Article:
Hi, I have some issues with my cardio that I can't get to grips with on my own.
This is the case:
I believe I have a pretty good basic stamina. My resting heart-rate is around 50-55. And when it comes to low-medium intensity exercise like mountain hiking, I can just go and go for hours (7+ hours uphill or mixed terrain at altitudes up to 2000meters/6500feet, is not a problem). I also bicycle a couple of times a week. The route takes ~45 minutes and includes three hills where I hit 90-95% of heart-max.
But during sparring or high-intensity drilling I am constantly gassed out. It's feels like someone suddenly removes all oxygen from the air and I just can't keep going. I even have to stop moving and just focus on breathing for a while. I don't feel like much lactic-acid, I'm just completely out of breath. And I just cant figure out what the problem is.
This is becoming a problem for me. Not only do I get beat by guys with much less skill and experience, but I feel embarrassed. It's like I'm some out-of-shape-walrus that leans on the wall gasping for air. Also I feel like I am ruining the workout for my partners, who have to wait for me to regain enough oxygen to move. Sometimes when it's been really bad, I've had to rest for 15 seconds out of every minute of exercise.
The really weird thing is that I recover really quick from this. Even if I have just had an hour of gruelling workout that has caused me to almost collapse four or five times towards the end. I just need to chill for five minutes outside of the mat, drink a bit of water, and then I'm ready to go again. And If I switch to something medium intensity, like technical rolling, I can literally keep on training for several hours more.
Help me, I just can't figure out what this is, or what kind of exercise I should focus on to get over it.
How long have you been training? How hard are you going when you gas out?
Sounds like to me (and there are many smarter people who can post on this stuff here) that you need to spend time working on your anerobic (sp?) capacity, as opposed to your aerobic workouts.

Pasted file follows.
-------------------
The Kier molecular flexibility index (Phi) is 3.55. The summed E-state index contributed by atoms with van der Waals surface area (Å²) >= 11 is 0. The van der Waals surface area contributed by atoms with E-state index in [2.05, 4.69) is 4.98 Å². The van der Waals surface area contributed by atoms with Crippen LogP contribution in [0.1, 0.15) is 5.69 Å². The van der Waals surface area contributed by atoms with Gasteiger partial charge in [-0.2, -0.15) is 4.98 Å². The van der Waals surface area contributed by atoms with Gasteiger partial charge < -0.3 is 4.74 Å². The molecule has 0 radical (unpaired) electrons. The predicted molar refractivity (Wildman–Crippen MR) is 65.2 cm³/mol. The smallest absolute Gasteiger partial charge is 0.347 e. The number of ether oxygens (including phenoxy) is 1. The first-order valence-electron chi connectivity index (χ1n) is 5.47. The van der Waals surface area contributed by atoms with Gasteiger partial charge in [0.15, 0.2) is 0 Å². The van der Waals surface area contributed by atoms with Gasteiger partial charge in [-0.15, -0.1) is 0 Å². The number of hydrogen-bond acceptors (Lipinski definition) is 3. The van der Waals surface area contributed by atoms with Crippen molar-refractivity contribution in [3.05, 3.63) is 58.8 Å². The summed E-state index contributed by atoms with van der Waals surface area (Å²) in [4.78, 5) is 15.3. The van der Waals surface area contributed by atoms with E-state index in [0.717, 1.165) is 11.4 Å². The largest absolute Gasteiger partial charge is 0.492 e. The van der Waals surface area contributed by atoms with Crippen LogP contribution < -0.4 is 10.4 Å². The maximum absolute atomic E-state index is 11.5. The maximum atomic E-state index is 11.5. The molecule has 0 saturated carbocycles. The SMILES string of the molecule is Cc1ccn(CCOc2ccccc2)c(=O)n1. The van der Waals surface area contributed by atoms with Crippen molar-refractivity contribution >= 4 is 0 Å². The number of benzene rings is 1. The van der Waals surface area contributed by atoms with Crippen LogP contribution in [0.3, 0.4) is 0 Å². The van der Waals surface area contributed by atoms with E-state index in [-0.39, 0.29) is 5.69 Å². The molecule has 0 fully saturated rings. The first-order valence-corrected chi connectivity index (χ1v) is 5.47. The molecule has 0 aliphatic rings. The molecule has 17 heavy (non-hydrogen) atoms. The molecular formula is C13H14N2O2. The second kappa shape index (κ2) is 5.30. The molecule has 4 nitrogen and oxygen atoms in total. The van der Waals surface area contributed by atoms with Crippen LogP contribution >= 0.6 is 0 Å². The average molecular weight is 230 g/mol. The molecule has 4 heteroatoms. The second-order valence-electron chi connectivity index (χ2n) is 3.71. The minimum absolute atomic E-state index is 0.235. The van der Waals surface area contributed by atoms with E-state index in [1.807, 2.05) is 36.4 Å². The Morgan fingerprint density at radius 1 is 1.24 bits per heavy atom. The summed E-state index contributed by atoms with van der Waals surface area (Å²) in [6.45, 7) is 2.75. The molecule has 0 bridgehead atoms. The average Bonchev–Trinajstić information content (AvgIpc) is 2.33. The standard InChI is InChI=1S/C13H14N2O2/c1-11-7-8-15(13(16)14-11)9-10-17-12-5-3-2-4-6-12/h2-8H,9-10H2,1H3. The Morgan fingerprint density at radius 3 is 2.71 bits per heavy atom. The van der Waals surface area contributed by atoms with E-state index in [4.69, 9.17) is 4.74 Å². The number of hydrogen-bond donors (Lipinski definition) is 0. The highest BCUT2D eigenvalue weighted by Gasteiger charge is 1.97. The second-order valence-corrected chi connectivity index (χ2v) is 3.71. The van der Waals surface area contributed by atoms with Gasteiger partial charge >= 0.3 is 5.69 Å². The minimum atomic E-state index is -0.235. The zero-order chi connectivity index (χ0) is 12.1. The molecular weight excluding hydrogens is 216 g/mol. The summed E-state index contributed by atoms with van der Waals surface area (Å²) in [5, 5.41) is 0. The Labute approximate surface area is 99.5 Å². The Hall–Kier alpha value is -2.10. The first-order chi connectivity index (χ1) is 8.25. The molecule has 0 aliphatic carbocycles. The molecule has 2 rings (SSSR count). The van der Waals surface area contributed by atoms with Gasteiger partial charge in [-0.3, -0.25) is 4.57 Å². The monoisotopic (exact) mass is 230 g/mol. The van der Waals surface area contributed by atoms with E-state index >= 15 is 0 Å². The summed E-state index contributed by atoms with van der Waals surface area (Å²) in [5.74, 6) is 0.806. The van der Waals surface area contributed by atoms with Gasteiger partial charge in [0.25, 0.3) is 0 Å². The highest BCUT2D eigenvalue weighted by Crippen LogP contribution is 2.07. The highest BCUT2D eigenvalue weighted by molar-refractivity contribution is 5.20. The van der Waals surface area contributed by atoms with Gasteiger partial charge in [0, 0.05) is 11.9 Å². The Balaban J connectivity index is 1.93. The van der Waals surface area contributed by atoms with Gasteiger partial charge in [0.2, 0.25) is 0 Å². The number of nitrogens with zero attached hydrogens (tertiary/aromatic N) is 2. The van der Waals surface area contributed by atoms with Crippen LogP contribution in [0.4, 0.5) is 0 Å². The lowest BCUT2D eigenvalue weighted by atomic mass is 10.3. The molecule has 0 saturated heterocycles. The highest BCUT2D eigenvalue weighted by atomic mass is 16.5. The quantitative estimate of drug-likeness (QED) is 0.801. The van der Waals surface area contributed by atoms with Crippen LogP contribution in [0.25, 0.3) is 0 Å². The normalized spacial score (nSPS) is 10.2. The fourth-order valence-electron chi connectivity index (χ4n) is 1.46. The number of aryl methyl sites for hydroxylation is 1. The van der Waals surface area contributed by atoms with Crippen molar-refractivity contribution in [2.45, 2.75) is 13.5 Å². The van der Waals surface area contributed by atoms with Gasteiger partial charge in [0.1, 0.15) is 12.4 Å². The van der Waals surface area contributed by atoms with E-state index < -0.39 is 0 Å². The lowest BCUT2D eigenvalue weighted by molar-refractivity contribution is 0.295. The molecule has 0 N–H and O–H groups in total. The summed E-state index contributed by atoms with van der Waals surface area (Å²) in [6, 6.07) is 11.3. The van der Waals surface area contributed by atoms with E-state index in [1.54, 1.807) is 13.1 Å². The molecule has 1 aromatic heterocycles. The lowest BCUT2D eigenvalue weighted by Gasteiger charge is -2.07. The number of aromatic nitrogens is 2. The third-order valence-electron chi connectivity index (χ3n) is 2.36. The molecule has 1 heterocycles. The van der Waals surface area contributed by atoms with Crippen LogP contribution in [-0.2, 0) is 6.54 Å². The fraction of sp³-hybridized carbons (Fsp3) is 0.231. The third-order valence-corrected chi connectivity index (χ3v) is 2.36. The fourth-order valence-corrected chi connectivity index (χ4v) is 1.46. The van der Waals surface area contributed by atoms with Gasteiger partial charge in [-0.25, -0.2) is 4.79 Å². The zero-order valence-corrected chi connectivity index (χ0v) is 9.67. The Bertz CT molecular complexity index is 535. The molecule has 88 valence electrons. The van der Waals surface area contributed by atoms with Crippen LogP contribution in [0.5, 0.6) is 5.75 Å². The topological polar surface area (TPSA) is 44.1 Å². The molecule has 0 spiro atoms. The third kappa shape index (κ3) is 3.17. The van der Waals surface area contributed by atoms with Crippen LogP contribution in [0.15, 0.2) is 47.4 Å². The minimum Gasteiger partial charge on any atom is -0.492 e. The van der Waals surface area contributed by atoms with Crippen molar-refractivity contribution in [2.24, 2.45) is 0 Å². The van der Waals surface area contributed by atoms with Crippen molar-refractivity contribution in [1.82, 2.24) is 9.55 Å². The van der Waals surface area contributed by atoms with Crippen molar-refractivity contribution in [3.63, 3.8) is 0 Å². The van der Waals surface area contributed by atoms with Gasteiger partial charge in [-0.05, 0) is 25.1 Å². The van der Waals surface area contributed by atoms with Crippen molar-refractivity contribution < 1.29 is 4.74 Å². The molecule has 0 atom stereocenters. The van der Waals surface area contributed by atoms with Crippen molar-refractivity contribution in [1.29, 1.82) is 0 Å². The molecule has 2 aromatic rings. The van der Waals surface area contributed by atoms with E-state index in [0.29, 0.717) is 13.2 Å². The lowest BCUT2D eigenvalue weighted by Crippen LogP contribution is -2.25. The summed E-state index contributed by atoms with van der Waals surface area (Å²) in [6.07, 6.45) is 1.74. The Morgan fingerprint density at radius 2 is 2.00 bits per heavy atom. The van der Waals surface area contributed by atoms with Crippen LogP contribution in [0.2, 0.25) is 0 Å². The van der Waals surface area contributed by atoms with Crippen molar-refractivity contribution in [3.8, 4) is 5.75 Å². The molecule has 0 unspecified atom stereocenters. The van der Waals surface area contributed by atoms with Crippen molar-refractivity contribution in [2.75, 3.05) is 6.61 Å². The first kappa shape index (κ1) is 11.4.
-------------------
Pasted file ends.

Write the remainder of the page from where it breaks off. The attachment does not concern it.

Start doing wind sprints instead of jogging. Sparring more and forcing yourself through your gassing point will also help in the long run. Sparring more helps everything :)
This might sound stupid, but how good is your nose breathing?
I assume you are sparring with a gumshield in.
I really struggle to get enough air when sparring just because I cant breath well with the gumshield. Despite having a massive hooter, my nose just can't drag enough in.
Could be as simple as that?
Also, the other exercise types you describe don't sound like they involve much stress or adrenaline. That makes a huge difference to me in sparring too. You get tense, so get gassed quicker.
Last edited by Ignorami; 3/14/2012 4:15am at .
When life gives you lemons... BLOOD FOR THE BLOOD GOD!!
"what's the best thing about aikido then?"
"To be defeated by your enemies, to be driven by them from the field of battle, and to hear the lamentations of your women." ermghoti
It sounds like you have problems of tensing and stressing while sparring. Try to spar relaxed and not tens up so much. If you have time and energy for long hikes and biking than you can switch it to more practice. You can ask your partners to go easy with you for a while, so you can learn to calm down, and find your rhythm.
Not to sound like a broken record as I have a whole thread on this but:
"Why treat gluten allergies as sensitivities? Over the last 10 years it has become apparent that allergies to certain substances do not behave in predictable ways. One clear example of this is exercise induced anaphylaxis and asthma,"
It was going through the same thing and reading about gluten and it's relationship to exercise induced asthma on an MMA.tv thread that got me on my Gluten free diet.
Now there are blood test for food allergies that I didn't know about, but I simply went 100% gluten free and found me recovery time and cardio increased dramatically by doing this.
The connection between exercise induced asthma and gluten intake is not 100% scientifically proven but anecdotal.
But for me it exists.
You also might want to try an anti-histamine like Reactine and see if that helps.
Remember I am not a Dr just some dude posting **** on the Internet
This is going to sound completely ridiculous and obvious but are you actually breathing?